The 2008 London International Book Fair
"Solid" or "familiar as a well-loved family member" might best describe the results from LIBF 2008.
We came back with contract offers for books in the areas of Business; Children's; Coffee Table (highly illustrated); Eastern Thought; Fiction; Inspirational; Music/Popular Culture; New Age/Spiritual; Philosophy; and Self-Help.
That's a reasonable diversity of subject areas. In fact, no single genre among our titles dominated buyer interest at the fair.
There was an odd feeling to London this year, as if the energy level was less than that of last year's fair. But this year's fair was much larger than in 2007. The Rights Centre was so successful last year that it expanded to claim an additional half-floor of space. To accommodate that growth, the fair organizers leased a second building at the Earls Court facility. As a result, fair energy was split into two buildings for the first time in several years.
Among our more popular books at London were...
The Power of Being Different by John Paul Carinci (B.O.D. Productions, Inc., Staten Island, NY); Dying Was the Best Thing That Ever Happened to Me, Stories of Healing and Wisdom Along Life's Journey by William E. Hablitzel, M.D. (Sunshine Ridge Publishing, Blue Creek, OH); Midwifing Death: Returning to the Arms of the Ancient Mother by Leslene della-Madre (Plain View Press, Austin, TX); and Transforming Pain Into Power-Making the most of your emotions, New Edition by Dr. Doris Helge (Shimoda Publishing, Chehalis, WA).
Looking at our notes as we work on this for you, it seems as if London 2008 was all about self-help. As an entire book fair, it didn't feel at all that way. These books just stood out after three busy days for all genres.
Which leads to this question:
What does all this mean for the 2009 fair in London?
This year's fair confirmed two things.
Moving the event to Earls Court Exhibition Hall helped to make the London International Book Fair into the major spring event that the book world understood it needed and for which it had been waiting.
The proven success of the International Rights Centre sealed the deal. The IRC is what all professional buyers wanted for years: one convenient, pleasant area in which to meet for business. By contrast, the Rights Center at Frankfurt feels uncomfortably close to a medieval dungeon.
So much for the venue. What about the books that might reasonably be shown to play well there in 2009?
We think that the most recent Frankfurt Fair is the best indicator of the trends to follow in London the following spring.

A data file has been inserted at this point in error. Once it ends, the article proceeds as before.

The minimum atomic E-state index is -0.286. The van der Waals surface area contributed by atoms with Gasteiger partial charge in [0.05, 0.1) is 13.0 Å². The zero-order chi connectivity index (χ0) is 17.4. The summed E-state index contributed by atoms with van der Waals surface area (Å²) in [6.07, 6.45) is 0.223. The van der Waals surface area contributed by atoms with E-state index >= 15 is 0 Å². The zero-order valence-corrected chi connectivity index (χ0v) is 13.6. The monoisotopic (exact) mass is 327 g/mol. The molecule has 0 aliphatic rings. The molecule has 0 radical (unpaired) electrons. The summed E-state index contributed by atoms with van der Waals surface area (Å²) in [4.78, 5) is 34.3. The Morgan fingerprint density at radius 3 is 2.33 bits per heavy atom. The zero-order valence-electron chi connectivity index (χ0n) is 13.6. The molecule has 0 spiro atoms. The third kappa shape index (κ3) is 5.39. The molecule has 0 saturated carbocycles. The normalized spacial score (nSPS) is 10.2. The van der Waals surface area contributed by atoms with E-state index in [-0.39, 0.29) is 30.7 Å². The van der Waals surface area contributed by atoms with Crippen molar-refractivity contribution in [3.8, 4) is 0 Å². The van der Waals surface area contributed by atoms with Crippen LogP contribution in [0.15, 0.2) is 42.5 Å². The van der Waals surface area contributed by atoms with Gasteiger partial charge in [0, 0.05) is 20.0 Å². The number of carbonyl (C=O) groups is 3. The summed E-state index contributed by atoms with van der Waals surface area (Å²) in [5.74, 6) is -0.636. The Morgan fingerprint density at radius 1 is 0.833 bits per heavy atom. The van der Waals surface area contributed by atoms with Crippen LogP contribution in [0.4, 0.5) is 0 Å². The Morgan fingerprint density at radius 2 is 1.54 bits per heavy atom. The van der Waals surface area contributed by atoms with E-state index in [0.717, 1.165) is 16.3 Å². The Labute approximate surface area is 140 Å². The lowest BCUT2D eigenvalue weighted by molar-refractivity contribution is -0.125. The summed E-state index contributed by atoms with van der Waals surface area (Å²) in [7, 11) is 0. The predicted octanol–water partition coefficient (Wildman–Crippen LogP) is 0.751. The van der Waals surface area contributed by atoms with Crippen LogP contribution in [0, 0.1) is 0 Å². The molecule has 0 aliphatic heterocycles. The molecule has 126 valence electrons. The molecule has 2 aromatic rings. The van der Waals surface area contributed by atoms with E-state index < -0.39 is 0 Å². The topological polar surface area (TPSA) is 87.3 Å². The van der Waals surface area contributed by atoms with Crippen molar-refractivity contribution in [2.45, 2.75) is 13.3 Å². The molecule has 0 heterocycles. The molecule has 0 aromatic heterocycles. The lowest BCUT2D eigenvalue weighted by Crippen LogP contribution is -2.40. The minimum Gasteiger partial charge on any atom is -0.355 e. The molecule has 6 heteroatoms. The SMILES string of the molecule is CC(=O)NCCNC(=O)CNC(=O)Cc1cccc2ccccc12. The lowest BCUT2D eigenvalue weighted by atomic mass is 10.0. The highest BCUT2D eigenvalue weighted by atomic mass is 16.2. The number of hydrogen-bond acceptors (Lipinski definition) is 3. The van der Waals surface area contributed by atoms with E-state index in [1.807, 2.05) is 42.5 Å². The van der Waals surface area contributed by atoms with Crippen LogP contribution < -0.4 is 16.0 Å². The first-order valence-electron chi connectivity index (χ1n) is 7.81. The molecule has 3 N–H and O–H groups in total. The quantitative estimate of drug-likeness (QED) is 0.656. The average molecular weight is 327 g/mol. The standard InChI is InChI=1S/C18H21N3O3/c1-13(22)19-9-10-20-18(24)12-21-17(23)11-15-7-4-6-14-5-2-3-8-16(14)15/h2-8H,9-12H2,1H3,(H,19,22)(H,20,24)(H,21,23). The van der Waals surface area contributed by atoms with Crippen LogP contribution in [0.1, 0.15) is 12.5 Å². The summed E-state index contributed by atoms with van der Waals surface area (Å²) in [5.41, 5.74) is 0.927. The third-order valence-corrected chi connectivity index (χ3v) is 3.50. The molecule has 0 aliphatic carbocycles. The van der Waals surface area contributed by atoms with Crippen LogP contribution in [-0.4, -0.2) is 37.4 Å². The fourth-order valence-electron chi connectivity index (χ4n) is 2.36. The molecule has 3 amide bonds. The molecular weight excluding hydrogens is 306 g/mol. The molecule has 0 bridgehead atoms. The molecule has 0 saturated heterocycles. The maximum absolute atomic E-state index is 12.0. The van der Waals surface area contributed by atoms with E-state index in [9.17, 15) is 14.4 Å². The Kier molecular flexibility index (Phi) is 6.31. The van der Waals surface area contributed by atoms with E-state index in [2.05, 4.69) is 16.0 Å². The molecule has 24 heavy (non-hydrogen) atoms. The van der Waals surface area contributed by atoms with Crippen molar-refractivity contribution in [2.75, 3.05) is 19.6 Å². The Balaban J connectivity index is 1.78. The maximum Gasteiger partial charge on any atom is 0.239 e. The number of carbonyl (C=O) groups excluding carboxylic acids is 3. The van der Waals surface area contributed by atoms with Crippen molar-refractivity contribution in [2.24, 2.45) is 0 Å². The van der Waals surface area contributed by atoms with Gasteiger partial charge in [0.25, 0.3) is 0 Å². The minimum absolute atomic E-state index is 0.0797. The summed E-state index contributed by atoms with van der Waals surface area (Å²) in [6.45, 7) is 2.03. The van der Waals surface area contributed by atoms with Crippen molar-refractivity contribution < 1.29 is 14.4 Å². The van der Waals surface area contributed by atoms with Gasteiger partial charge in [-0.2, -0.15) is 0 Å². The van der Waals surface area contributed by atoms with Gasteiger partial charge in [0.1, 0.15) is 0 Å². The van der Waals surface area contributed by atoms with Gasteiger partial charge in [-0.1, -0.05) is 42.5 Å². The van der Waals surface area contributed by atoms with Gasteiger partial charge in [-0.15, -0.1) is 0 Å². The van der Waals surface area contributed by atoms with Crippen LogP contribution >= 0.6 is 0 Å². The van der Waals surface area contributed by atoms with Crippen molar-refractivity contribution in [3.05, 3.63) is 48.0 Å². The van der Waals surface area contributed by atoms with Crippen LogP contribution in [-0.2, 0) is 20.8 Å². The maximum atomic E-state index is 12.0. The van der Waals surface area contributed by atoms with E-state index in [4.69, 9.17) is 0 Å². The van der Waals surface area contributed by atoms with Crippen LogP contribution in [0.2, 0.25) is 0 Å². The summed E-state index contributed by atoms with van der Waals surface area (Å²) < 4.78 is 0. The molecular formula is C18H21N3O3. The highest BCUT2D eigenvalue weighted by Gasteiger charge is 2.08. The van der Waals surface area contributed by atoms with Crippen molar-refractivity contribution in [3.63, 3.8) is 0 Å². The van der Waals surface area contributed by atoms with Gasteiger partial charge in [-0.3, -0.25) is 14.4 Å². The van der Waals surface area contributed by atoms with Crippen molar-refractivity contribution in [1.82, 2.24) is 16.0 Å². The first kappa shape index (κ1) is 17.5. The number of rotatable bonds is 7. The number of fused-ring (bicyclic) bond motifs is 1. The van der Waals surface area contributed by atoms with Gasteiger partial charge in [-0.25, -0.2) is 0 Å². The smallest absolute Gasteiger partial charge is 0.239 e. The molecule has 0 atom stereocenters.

We're updating our web information as quickly as we can. We'll post a 2008 Frankfurt analysis as soon as possible. Business from a book fair for our publishers and authors continues for months after the event itself ends. I'm fairly certain that we're unique in this regard, even after three decades of serving as a model for the practice.
We can tell you now that we returned from Frankfurt in October (2008) with contract offers for books in the areas of Art; Business/Management; Collectibles; Cooking; Current Affairs; Disability; Environmental; Gay & Lesbian; Golf; Graphic Novels; Health; History; Literary; Metaphysical; Meteorology; Nature; New Age; Pets; Philosophy; Science; Self-Help; Spirituality; Sports; and the Tarot.
We had strong interest in our fiction list from the other literary agencies that sell our titles. Interest in our non-fiction was also good.
A few words about the photos...
The photo of the International Rights Centre shows only a very small part of the IRC. The IRC uses most of the second floor of a very large Earls Court Hall.
All photos of the 2008 London Fair are by International Titles staff with one exception. The exterior of Earls Court during the 2008 fair is by the photographer Fernandopascullo. The photo accompanies the Wikipedia entry for the Exhibition Hall and is used with thanks under a number of free licenses.
Publisher Rohit Gupta (Pustak Mahal, Delhi) brings us the first copy of his Indian edition of David Shiang's God Does Not Play Dice: The Fulfillment of Einstein's Quest for Law and Order in Nature (Open Sesame Productions, Lexington, MA). Rohit has also brought payments and contracts we negotiated with him for books to be published by Pustak later in 2008.
The truth IS out there...
Or at least was down there during the 2008 London Book Fair. LIBF this year coincided with a BBC Doctor Who Retrospective housed in an unused part of the Earls Court basement. Once we discovered that exhibition, there was never much doubt about how we'd spend our one day in London after the fair. Daleks may have a lot of issues with us humans, but they're really neat when you're looking at some actually from the television series. The Tardis was there, too, as were many of the monsters from the recent series. Special effects sets and actual script pages (heaven for book folk) were on display as well. And K-9. We scratched his ears. Good luck for LIBF 2009 without doubt.